Posted by J.L. BOSTICK at 9:15 AM
Sunday, February 13, 2011
I couldn't be happier with the progress our Miriam has been making these days. Besides the fact she is starting to "initiate" play with her sisters, she has been requesting things like playing outside "want to play outside" but her sentences and requests are getting longer. Here is a list of conversations that are not the result of parroting (IE: hearing the answers before hand then responding. She is starting to understand cause and effect in conversations in that when she is asked something she is supposed to answer it. Not only that but she is actually comprehending the questions and connecting them with an answer that is appropriate to the question.
1. What is your name? MY NAME IS MIRIAM!
2. Miriam, where do you live? I LIVE IN TEXAS!
3. Miriam, how old are you? I AM 6 YEARS OLD!
4. Miriam what do you want? I want some cookies or chips.
Besides questions like the ones above where she answered questions she has also been initiating and responding to conversation. For instance...
Miriam: "Mommeeee, I want some pizza!" Me: Miriam, you want some pizza? Then Miriam grabbed my face , found my ears then in my ear she said loudly in a very miss smarty pants tone "GOOD GOD, That's a what I said...PIZZA!"
We have also been noticing that she is comprehending and laughing at Jokes on television and has even been telling her own jokes. For instance she decided to make a play on words which she found so hilarious, at the same time we realized she is noticing similarity between words which leads me to believe a breakthrough beyond breakthroughs is on it's way and despite what others have told us she might end up being able to read. In the car one day she started saying "daddy" over and over again, we couldn't for the life of us figure out why she was doing it until she finally said "daddy like day day a play on dada" When she discovered this new word and found her "day day" answered to it she laughed at the top of her lungs, something she does to this day. She thinks calling Tom "day day" instead of "daddy" absolutely hysterical. Though she does still call him "daddy" she will randomly decide when she had his attention to call him "day day". We find this interesting because Georgia, who is 3 has been going around calling by the names of her favorite cartoon characters, something I found out is normal for a 3 year old. Miriam is pretty much doing the same thing now.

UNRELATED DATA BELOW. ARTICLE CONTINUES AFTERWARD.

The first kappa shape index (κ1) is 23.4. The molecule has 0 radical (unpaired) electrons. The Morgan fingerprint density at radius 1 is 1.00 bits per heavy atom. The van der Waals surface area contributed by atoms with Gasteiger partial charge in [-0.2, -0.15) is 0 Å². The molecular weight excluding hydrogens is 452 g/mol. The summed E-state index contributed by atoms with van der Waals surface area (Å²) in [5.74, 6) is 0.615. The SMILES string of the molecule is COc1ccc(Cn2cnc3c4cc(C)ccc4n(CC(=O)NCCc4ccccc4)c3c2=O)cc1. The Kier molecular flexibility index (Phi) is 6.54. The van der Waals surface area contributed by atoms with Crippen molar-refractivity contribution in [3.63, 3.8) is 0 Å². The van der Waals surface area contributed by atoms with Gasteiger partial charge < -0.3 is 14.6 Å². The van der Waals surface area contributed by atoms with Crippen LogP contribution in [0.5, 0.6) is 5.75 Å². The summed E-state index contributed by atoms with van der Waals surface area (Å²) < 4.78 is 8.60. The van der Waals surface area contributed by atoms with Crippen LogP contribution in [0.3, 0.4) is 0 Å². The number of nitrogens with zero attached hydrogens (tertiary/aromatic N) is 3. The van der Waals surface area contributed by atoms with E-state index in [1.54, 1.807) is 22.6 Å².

Another thing she can officially do for herself as of this morning is put on her pull up. I have been noticing her pull up coming off during the day and ending up back on backwards or inside out. I wasn't sure if it was her doing it , as she tends to do things when she doesn't notice anyone paying attention, or if it was one of her sisters who used to not only pull of theirs but hers. So one day I opened up the pull up , sat Miriam down and ordered her to "put your pull up by yourself Miriam." Less than a minute later she was sliding it over her butt by herself. This gives me hope that potty training is going to happen sooner than later.
One more interesting thing she has been doing is playing with initiating toy play. She still plays with a lot of them not quite as intended but she IS seeking out toys and playing with them. Her favorite toys as of late are little metal cars and rubber duckies. She actually asks for rubber duckies if she cannot find one herself.
Every little thing Miriam does confirms the fact that homeschooling was the way to go with her. She has become more sociable and active than I ever could have imagined her becoming had she still been in school. If I knew how I would go out and tell everyone whose child is blind and autistic to pull their child out of school right away and to take the home school approach. I wish schools understood what I have found in the past few months, that blind children NEED one on one. I think if more schools understood that fact they would be a lot more supportive and helpful when it came to teaching special needs children at home. I am sure there are other special children who could benefit from the same environment. All I know is that you CANNOT properly teach a child who suffers from blindness and autism in a sighted school. Public education facilities simply do not have the funding or the training to handle such special needs. Not to mention the fact that most special needs educators are inadequately trained in dealing with the blind. I thank the Lord every day that he led me to this decision and made it possible!